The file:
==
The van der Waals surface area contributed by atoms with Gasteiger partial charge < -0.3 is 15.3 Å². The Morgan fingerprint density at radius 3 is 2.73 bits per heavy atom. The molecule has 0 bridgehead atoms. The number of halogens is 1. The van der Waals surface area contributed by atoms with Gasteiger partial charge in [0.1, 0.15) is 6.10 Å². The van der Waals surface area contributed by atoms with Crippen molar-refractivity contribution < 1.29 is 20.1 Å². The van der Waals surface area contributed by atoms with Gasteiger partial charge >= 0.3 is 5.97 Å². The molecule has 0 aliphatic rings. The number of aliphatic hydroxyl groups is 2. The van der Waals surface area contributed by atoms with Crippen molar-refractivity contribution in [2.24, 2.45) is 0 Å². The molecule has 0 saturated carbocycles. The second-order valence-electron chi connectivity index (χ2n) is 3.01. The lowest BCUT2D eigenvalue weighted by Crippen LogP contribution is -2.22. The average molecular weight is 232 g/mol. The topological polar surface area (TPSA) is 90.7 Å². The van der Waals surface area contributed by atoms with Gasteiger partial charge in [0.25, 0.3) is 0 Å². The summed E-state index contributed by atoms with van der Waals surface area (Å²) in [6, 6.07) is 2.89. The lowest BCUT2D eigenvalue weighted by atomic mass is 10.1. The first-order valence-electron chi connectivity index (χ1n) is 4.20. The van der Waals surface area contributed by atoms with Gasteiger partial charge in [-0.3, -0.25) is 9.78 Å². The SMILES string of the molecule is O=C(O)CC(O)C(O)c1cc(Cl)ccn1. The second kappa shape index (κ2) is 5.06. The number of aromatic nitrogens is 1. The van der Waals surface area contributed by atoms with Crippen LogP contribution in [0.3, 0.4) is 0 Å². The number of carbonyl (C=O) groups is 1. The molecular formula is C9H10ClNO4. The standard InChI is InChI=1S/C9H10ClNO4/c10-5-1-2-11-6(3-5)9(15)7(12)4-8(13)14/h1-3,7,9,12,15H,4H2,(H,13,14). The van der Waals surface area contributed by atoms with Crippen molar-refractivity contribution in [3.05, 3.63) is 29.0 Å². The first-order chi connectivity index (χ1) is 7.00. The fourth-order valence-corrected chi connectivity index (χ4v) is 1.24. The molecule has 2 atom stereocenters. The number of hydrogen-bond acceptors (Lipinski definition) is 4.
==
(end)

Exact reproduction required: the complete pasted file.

The van der Waals surface area contributed by atoms with Gasteiger partial charge < -0.3 is 15.3 Å². The Morgan fingerprint density at radius 3 is 2.73 bits per heavy atom. The molecule has 0 bridgehead atoms. The number of halogens is 1. The van der Waals surface area contributed by atoms with Gasteiger partial charge in [0.1, 0.15) is 6.10 Å². The van der Waals surface area contributed by atoms with Crippen molar-refractivity contribution < 1.29 is 20.1 Å². The van der Waals surface area contributed by atoms with Gasteiger partial charge >= 0.3 is 5.97 Å². The molecule has 0 aliphatic rings. The number of aliphatic hydroxyl groups is 2. The van der Waals surface area contributed by atoms with Crippen molar-refractivity contribution in [2.24, 2.45) is 0 Å². The molecule has 0 saturated carbocycles. The second-order valence-electron chi connectivity index (χ2n) is 3.01. The lowest BCUT2D eigenvalue weighted by Crippen LogP contribution is -2.22. The average molecular weight is 232 g/mol. The topological polar surface area (TPSA) is 90.7 Å². The van der Waals surface area contributed by atoms with Gasteiger partial charge in [0.25, 0.3) is 0 Å². The summed E-state index contributed by atoms with van der Waals surface area (Å²) in [6, 6.07) is 2.89. The lowest BCUT2D eigenvalue weighted by atomic mass is 10.1. The first-order valence-electron chi connectivity index (χ1n) is 4.20. The van der Waals surface area contributed by atoms with Gasteiger partial charge in [-0.3, -0.25) is 9.78 Å². The SMILES string of the molecule is O=C(O)CC(O)C(O)c1cc(Cl)ccn1. The second kappa shape index (κ2) is 5.06. The number of aromatic nitrogens is 1. The van der Waals surface area contributed by atoms with Crippen LogP contribution in [0.3, 0.4) is 0 Å². The number of carbonyl (C=O) groups is 1. The molecular formula is C9H10ClNO4. The standard InChI is InChI=1S/C9H10ClNO4/c10-5-1-2-11-6(3-5)9(15)7(12)4-8(13)14/h1-3,7,9,12,15H,4H2,(H,13,14). The van der Waals surface area contributed by atoms with Crippen molar-refractivity contribution in [3.05, 3.63) is 29.0 Å². The first-order chi connectivity index (χ1) is 7.00. The fourth-order valence-corrected chi connectivity index (χ4v) is 1.24. The molecule has 2 atom stereocenters. The number of hydrogen-bond acceptors (Lipinski definition) is 4.